I hate to say I told you so, but … there it is. Star Wars fans – a very small and vocal minority of them – are continuing to push us down a path of self-destruction.
According to this article, ‘The dark side of “Star Wars” fandom recently reared its head when Kelly Marie Tran, the actress who plays Rose Tico in “Star Wars: The Last Jedi,” was run off Instagram by misogynistic and racist messages from fans who didn’t like her character.’
That’s not the only example. Over the weekend, I found myself in the middle of some Reddit-shaming in /r/scifi. A poor kid, improving his writing skills, had the temerity to ask /r/scifi with help on some science fiction. It doesn’t get any more clear than that: we need help.
Other people have already attempted to put these toxic actors in their place, but the damage is done. Unless a strong community message comes forth, firmly advocating for the inclusion and tolerance we all claim to represent, I fear that the entire science fiction community is at risk.
As you can see in the Steven Colbert clip below, the world is already preparing itself to take out the trash. Angry, racist, and misogynistic speech was not supposed to be a part of science fiction, or geek, but it’s happening. If it doesn’t get better, we might all find ourselves banished to the Phantom Zone.
Colbert makes the joke playful, but it’s a joke with teeth. There isn’t an A-List celebrity out there that’s more into Lord of the Rings than Colbert. He knows geek, he is geek, and unless you like finding yourself called out every night on national TV, it’s time to take a step back. So, please.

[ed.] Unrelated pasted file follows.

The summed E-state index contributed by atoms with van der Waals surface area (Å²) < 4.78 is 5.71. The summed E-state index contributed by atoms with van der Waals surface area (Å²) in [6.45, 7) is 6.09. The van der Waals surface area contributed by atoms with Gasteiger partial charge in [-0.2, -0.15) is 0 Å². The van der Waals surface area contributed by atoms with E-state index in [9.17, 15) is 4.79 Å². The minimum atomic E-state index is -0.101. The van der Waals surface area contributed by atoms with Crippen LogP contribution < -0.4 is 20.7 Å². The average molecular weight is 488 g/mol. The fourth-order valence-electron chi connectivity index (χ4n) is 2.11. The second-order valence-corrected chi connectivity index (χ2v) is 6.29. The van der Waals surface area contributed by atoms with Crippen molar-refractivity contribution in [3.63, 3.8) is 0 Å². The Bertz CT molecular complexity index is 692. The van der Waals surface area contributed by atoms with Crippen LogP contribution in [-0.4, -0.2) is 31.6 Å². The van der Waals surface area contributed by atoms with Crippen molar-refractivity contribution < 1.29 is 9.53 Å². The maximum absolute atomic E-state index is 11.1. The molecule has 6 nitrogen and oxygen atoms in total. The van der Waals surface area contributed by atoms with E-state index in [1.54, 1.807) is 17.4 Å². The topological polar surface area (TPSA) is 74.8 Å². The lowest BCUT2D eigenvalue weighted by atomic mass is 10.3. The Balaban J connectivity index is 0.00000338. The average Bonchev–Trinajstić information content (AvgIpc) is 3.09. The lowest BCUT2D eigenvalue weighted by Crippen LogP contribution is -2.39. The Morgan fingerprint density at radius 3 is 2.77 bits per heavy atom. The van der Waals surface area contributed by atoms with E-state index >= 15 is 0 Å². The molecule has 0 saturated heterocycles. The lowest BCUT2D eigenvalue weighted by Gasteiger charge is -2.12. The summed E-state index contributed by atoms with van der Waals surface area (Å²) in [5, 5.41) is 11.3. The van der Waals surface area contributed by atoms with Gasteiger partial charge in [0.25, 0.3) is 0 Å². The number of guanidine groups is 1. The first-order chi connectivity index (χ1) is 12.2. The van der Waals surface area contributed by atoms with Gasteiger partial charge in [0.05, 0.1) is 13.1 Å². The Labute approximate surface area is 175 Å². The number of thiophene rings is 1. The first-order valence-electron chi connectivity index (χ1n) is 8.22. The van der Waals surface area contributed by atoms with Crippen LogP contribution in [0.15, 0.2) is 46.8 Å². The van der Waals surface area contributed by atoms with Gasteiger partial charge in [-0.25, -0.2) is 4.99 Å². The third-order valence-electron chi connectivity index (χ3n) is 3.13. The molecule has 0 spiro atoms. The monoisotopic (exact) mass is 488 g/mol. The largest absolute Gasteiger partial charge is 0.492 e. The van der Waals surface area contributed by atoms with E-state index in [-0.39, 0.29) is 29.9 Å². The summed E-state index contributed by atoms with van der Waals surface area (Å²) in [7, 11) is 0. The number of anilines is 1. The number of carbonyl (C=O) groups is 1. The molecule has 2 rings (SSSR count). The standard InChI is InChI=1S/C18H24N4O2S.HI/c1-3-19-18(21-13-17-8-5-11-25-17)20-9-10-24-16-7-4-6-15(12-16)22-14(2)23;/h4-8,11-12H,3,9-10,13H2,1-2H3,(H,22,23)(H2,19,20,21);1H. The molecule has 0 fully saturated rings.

If you happen to be a toxic actor, or if you know one, please take this opportunity. Please take this moment. Please stand up for science fiction. We aren’t supposed to be like this. We aren’t supposed to be known for this. Science fiction rallied together to save Star Trek, in the late 60s. Science fiction rallied to name the first Space Shuttle Enterprise. We have been, and can be, a powerful force for good.
I said it before – let me say it again: “Sooner or later, history will allow us to look back on our time now with some candor and insight. Who do we want to be when we get there? How do we want to remember ourselves? How do we want the elder generation who entrusted this community and genre to us to feel? How do we want the younger generation to see us?”
Please folks – take a step back. We’re better than this. It’s time to show it.